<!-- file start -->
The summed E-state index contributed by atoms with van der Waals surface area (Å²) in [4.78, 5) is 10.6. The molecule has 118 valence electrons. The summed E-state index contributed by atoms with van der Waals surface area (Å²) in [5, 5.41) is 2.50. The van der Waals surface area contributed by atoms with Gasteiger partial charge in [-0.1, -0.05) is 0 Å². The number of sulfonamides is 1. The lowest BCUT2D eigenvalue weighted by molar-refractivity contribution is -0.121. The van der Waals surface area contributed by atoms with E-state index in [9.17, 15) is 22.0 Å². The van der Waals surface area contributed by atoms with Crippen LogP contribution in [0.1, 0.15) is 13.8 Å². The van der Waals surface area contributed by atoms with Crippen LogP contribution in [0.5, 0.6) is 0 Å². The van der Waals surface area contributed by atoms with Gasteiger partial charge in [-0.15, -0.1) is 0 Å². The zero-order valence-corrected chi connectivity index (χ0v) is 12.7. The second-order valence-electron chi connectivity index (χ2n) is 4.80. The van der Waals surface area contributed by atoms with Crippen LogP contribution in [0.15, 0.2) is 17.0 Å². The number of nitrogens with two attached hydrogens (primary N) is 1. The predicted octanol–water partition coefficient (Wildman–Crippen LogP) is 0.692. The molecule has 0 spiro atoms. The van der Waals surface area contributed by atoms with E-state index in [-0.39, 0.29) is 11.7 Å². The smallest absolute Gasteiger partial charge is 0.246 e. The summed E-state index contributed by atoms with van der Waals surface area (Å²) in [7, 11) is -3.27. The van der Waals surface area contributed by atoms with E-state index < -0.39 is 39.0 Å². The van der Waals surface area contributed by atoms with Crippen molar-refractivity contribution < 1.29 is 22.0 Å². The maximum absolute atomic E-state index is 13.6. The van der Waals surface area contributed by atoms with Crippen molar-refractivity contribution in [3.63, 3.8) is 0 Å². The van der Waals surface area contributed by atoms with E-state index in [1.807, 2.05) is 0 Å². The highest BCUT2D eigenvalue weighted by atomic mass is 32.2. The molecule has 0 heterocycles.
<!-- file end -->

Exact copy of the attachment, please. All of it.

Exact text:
The summed E-state index contributed by atoms with van der Waals surface area (Å²) in [4.78, 5) is 10.6. The molecule has 118 valence electrons. The summed E-state index contributed by atoms with van der Waals surface area (Å²) in [5, 5.41) is 2.50. The van der Waals surface area contributed by atoms with Gasteiger partial charge in [-0.1, -0.05) is 0 Å². The number of sulfonamides is 1. The lowest BCUT2D eigenvalue weighted by molar-refractivity contribution is -0.121. The van der Waals surface area contributed by atoms with E-state index in [9.17, 15) is 22.0 Å². The van der Waals surface area contributed by atoms with Crippen LogP contribution in [0.1, 0.15) is 13.8 Å². The van der Waals surface area contributed by atoms with Crippen LogP contribution in [0.5, 0.6) is 0 Å². The van der Waals surface area contributed by atoms with Gasteiger partial charge in [-0.15, -0.1) is 0 Å². The zero-order valence-corrected chi connectivity index (χ0v) is 12.7. The second-order valence-electron chi connectivity index (χ2n) is 4.80. The van der Waals surface area contributed by atoms with Crippen LogP contribution in [0.15, 0.2) is 17.0 Å². The number of nitrogens with two attached hydrogens (primary N) is 1. The predicted octanol–water partition coefficient (Wildman–Crippen LogP) is 0.692. The molecule has 0 spiro atoms. The van der Waals surface area contributed by atoms with E-state index in [-0.39, 0.29) is 11.7 Å². The smallest absolute Gasteiger partial charge is 0.246 e. The summed E-state index contributed by atoms with van der Waals surface area (Å²) in [7, 11) is -3.27. The van der Waals surface area contributed by atoms with E-state index < -0.39 is 39.0 Å². The van der Waals surface area contributed by atoms with Crippen molar-refractivity contribution < 1.29 is 22.0 Å². The maximum absolute atomic E-state index is 13.6. The van der Waals surface area contributed by atoms with Crippen molar-refractivity contribution in [3.63, 3.8) is 0 Å². The van der Waals surface area contributed by atoms with E-state index in [1.807, 2.05) is 0 Å². The highest BCUT2D eigenvalue weighted by atomic mass is 32.2. The molecule has 0 heterocycles.